Master’s degree students who have been absent for five or more consecutive years lose all credits that they have earned before their absence. Individual programs may count the coursework students completed prior to their absence for meeting program requirements; that coursework may not count toward Graduate School credit requirements.
grievances and appeals
These resources may be helpful in addressing your concerns:
- Bias or Hate Reporting
- Graduate Assistantship Policies and Procedures
- Hostile and Intimidating Behavior Policies and Procedures
- Dean of Students Office (for all students to seek grievance assistance and support)
- Employee Assistance (for personal counseling and workplace consultation around communication and conflict involving graduate assistants and other employees, post-doctoral students, faculty and staff)
- Employee Disability Resource Office (for qualified employees or applicants with disabilities to have equal employment opportunities)
- Graduate School (for informal advice at any level of review and for official appeals of program/departmental or school/college grievance decisions)
- Office of Compliance (for class harassment and discrimination, including sexual harassment and sexual violence)
- Office of Student Conduct and Community Standards (for conflicts involving students)
- Ombuds Office for Faculty and Staff (for employed graduate students and post-docs, as well as faculty and staff)
- Title IX (for concerns about discrimination)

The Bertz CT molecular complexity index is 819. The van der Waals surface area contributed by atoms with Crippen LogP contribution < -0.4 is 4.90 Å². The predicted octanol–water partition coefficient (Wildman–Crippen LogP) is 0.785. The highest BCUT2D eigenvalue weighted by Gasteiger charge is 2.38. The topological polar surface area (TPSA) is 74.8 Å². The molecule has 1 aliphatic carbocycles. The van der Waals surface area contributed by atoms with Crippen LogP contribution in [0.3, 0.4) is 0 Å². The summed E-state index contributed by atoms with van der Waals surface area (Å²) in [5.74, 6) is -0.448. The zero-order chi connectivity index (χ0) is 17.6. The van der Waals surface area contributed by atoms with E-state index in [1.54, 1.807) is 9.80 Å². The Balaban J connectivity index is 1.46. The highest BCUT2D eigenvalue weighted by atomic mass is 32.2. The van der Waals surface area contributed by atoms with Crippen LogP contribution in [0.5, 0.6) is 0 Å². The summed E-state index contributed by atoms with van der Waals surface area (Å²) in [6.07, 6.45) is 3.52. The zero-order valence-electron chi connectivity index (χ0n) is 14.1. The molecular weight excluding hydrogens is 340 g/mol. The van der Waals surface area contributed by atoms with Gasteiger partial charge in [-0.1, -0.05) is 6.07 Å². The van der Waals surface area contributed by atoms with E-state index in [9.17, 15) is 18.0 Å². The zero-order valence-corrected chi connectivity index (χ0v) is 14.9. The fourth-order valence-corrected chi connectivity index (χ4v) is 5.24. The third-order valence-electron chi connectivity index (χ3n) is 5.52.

Students should contact the department chair or program director with questions about grievances.
Students must be enrolled full-time.
Graduate School Resources
Take advantage of the Graduate School's professional development resources to build skills, thrive academically, and launch your career.
This program provides significant opportunities for professional development through the applied learning curriculum.
- Apply knowledge in operations, finance, marketing and information systems to support decision making within and across the fundamental dimensions of supply chain management – planning, sourcing, making and delivering physical and non-physical products.
- Make supply chain decisions in real-world settings through significant exposure to leading supply chain practitioners.
- Identify relevant sources of data, know how to access that data, and be able to analyze it to support supply chain decision making.
- Identify and assess the opportunities and risks associated with global sources of supply and global markets for goods.
- Communicate ideas and recommendations to individuals in all functional areas within an organization.
Please see the Grainger Center’s website for a list of program leaders.
Accreditation status: Accredited. Next accreditation review: 2021-2022.